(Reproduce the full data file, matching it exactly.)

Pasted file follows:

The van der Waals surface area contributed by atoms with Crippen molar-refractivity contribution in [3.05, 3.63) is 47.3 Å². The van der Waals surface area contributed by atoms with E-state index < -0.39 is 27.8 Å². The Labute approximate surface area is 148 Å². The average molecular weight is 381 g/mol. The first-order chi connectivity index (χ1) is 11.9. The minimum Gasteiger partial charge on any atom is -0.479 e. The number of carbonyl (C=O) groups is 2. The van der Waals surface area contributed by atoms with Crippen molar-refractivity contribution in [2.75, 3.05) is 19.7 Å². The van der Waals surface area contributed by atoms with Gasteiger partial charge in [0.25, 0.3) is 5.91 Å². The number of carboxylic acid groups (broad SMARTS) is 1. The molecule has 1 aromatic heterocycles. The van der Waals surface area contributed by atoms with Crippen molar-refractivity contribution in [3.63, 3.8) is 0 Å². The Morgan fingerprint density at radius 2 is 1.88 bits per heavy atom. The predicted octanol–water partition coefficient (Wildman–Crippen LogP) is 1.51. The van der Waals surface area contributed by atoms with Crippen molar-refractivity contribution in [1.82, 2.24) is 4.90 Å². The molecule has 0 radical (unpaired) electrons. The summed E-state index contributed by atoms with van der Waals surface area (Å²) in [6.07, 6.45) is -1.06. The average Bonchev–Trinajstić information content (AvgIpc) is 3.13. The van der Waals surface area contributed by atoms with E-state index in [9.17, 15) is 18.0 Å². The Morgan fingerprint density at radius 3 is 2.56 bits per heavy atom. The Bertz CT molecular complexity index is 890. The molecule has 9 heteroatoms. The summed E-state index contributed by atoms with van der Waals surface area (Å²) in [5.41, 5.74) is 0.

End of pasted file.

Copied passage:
The van der Waals surface area contributed by atoms with Crippen molar-refractivity contribution in [3.05, 3.63) is 47.3 Å². The van der Waals surface area contributed by atoms with E-state index < -0.39 is 27.8 Å². The Labute approximate surface area is 148 Å². The average molecular weight is 381 g/mol. The first-order chi connectivity index (χ1) is 11.9. The minimum Gasteiger partial charge on any atom is -0.479 e. The number of carbonyl (C=O) groups is 2. The van der Waals surface area contributed by atoms with Crippen molar-refractivity contribution in [2.75, 3.05) is 19.7 Å². The van der Waals surface area contributed by atoms with Gasteiger partial charge in [0.25, 0.3) is 5.91 Å². The number of carboxylic acid groups (broad SMARTS) is 1. The molecule has 1 aromatic heterocycles. The van der Waals surface area contributed by atoms with Crippen molar-refractivity contribution in [3.63, 3.8) is 0 Å². The Morgan fingerprint density at radius 2 is 1.88 bits per heavy atom. The predicted octanol–water partition coefficient (Wildman–Crippen LogP) is 1.51. The van der Waals surface area contributed by atoms with Crippen molar-refractivity contribution in [1.82, 2.24) is 4.90 Å². The molecule has 0 radical (unpaired) electrons. The summed E-state index contributed by atoms with van der Waals surface area (Å²) in [6.07, 6.45) is -1.06. The average Bonchev–Trinajstić information content (AvgIpc) is 3.13. The van der Waals surface area contributed by atoms with E-state index in [9.17, 15) is 18.0 Å². The Morgan fingerprint density at radius 3 is 2.56 bits per heavy atom. The Bertz CT molecular complexity index is 890. The molecule has 9 heteroatoms. The summed E-state index contributed by atoms with van der Waals surface area (Å²) in [5.41, 5.74) is 0.